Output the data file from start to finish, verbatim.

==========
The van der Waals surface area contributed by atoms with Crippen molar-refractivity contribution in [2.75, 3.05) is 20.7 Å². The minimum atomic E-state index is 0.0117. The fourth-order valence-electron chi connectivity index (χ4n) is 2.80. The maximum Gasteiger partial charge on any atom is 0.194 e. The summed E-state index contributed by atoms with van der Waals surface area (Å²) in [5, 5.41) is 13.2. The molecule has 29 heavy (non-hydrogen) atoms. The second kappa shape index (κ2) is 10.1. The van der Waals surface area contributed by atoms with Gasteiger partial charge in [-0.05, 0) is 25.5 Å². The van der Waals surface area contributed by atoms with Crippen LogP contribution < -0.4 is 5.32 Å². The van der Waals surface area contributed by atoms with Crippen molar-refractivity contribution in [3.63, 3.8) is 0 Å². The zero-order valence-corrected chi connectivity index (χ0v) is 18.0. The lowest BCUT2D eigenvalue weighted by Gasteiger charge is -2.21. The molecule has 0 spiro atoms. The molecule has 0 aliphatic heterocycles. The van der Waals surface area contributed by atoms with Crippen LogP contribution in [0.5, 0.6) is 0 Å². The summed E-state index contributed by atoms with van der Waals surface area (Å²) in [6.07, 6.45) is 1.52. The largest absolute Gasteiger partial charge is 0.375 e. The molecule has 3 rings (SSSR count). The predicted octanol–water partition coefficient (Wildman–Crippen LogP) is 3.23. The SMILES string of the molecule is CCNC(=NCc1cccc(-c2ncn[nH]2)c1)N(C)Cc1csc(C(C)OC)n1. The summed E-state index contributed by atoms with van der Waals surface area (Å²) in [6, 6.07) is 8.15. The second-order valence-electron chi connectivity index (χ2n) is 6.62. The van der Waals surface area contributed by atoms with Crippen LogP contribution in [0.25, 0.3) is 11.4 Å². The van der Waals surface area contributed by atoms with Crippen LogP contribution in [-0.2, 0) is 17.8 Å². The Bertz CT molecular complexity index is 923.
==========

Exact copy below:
The van der Waals surface area contributed by atoms with Crippen molar-refractivity contribution in [2.75, 3.05) is 20.7 Å². The minimum atomic E-state index is 0.0117. The fourth-order valence-electron chi connectivity index (χ4n) is 2.80. The maximum Gasteiger partial charge on any atom is 0.194 e. The summed E-state index contributed by atoms with van der Waals surface area (Å²) in [5, 5.41) is 13.2. The molecule has 29 heavy (non-hydrogen) atoms. The second kappa shape index (κ2) is 10.1. The van der Waals surface area contributed by atoms with Gasteiger partial charge in [-0.05, 0) is 25.5 Å². The van der Waals surface area contributed by atoms with Crippen LogP contribution < -0.4 is 5.32 Å². The van der Waals surface area contributed by atoms with Crippen molar-refractivity contribution in [3.63, 3.8) is 0 Å². The zero-order valence-corrected chi connectivity index (χ0v) is 18.0. The lowest BCUT2D eigenvalue weighted by Gasteiger charge is -2.21. The molecule has 0 spiro atoms. The molecule has 0 aliphatic heterocycles. The van der Waals surface area contributed by atoms with Crippen LogP contribution in [0.5, 0.6) is 0 Å². The summed E-state index contributed by atoms with van der Waals surface area (Å²) in [6.07, 6.45) is 1.52. The largest absolute Gasteiger partial charge is 0.375 e. The molecule has 3 rings (SSSR count). The predicted octanol–water partition coefficient (Wildman–Crippen LogP) is 3.23. The SMILES string of the molecule is CCNC(=NCc1cccc(-c2ncn[nH]2)c1)N(C)Cc1csc(C(C)OC)n1. The summed E-state index contributed by atoms with van der Waals surface area (Å²) in [6, 6.07) is 8.15. The second-order valence-electron chi connectivity index (χ2n) is 6.62. The van der Waals surface area contributed by atoms with Crippen LogP contribution in [0.25, 0.3) is 11.4 Å². The van der Waals surface area contributed by atoms with Crippen LogP contribution in [-0.2, 0) is 17.8 Å². The Bertz CT molecular complexity index is 923.